The EcoGrrl Interview: Chris



Chris is a friend as well as a software engineer, urban homesteader, husband to the awesome Bethany, and new dad!  I met him originally when I hired him at my last company, and soon learned they live right in my neighborhood.  Remember my blog post on duck sitting?  Yep, that’s them!  Great people I look forward to more meetups with at the pub in 2013!

What or who inspires you most? Dennis Kucinich.

What do you turn to when you need strength?   Beer 🙂

How can women best support and/or empower other women?

I’m not sure I’m qualified to answer this?

What do you love to grow? What would you like to try growing someday? Flour corn and winter squash—they are super easy and provide tons of food that is very simple to store over the winter.  I really want to successfully grow Brussels Sprouts some day… we keep trying and failing.

What are your creative outlets?  Is there anything you’ve always wanted to try but you haven’t? Programming and working on software / web sites is always a fulfilling creative outlet for me.  Trying to design my garden is another.  I’ve always wanted to try bike camping or doing a long multi-day bike tour, but haven’t made time for it yet.

In what environment(s) do you feel most in your element?   Hiking in the mountains!

Who are your top nonprofits you support and/or volunteer with and why?

  1. Friends of Trees – great cause, super local, see the results of your efforts in your own community

  2. NE Portland Tool Library – same as above.

What recent “green” change have you made in your own life?  What’s next? We got some pet ducks to help improve the fertility of our soil without needing to rely on fertilizers, to help us with pest control, and to provide us with fresh eggs.  Next up is an energy audit of our home.

Where in the world do you consider a sanctuary?  Why? Hiking in the Alps in Switzerland.  It’s so easy to get around without relying on automobiles, and it’s so pristine there.  If you want to, you can hike for days, lodging exclusively at the hiking huts and completely immersing yourself in the natural beauty of the landscape without coming into any contact with roads or cars or other artifacts of city life.

What advice would you give to your younger self? Learn about where your food comes from.  Doing so will inspire you to be more involved in choosing it, growing it, and appreciating it, and will open the door to exploring a fascinating and important science that our current culture and educational systems do not give us enough exposure to.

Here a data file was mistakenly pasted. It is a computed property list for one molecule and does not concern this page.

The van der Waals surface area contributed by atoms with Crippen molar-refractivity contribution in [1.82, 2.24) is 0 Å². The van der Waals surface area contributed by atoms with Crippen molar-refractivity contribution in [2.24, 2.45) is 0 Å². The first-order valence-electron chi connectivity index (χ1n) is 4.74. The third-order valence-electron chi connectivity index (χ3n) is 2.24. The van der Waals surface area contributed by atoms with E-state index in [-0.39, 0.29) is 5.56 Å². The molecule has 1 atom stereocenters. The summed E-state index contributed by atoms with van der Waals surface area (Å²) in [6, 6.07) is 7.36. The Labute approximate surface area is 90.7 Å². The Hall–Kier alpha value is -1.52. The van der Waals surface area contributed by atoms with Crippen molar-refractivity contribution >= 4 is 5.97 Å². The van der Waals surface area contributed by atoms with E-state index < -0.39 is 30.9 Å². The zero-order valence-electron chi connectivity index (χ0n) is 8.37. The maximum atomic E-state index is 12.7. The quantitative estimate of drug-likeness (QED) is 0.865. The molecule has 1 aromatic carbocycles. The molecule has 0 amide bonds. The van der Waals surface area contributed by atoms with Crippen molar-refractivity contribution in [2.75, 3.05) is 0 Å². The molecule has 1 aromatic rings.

How can we as a society be more radical in supporting a healthy planet? Taxing goods and services based on their environmental impact, rather than only based on economic factors.  The easiest first step would be to stop subsidizing the production of fossil fuels and potentially taxing them based on their carbon emissions.  This would help to quickly awaken people to the previously hidden environmental costs of their actions, which would promote real change rather than the mainstream green-washing that we are seeing so much of today.

What sparked your interest in environmental issues?   What’s the first “eco” thing you ever did? Someone sent me a news article about “Peak Oil”, and the potentially disastrous social, economic, and environmental consequences of our dependence on non-renewable, polluting energy sources.  This inspired me to start riding my bike more and driving less.  Eventually, learning about the relationship between the fossil fuel industry and our commercial agricultural system inspired me to become more connected to my food and start learning about gardening.

How do you live simply? Try to stay out of the car as much as possible!  This results in minimizing trips both in terms of quantity and distance.

Could you leave us with a favorite quote of yours? “Though the problems of the world are increasingly complex, the solutions remain embarrassingly simple.” ~ Bill Mollison


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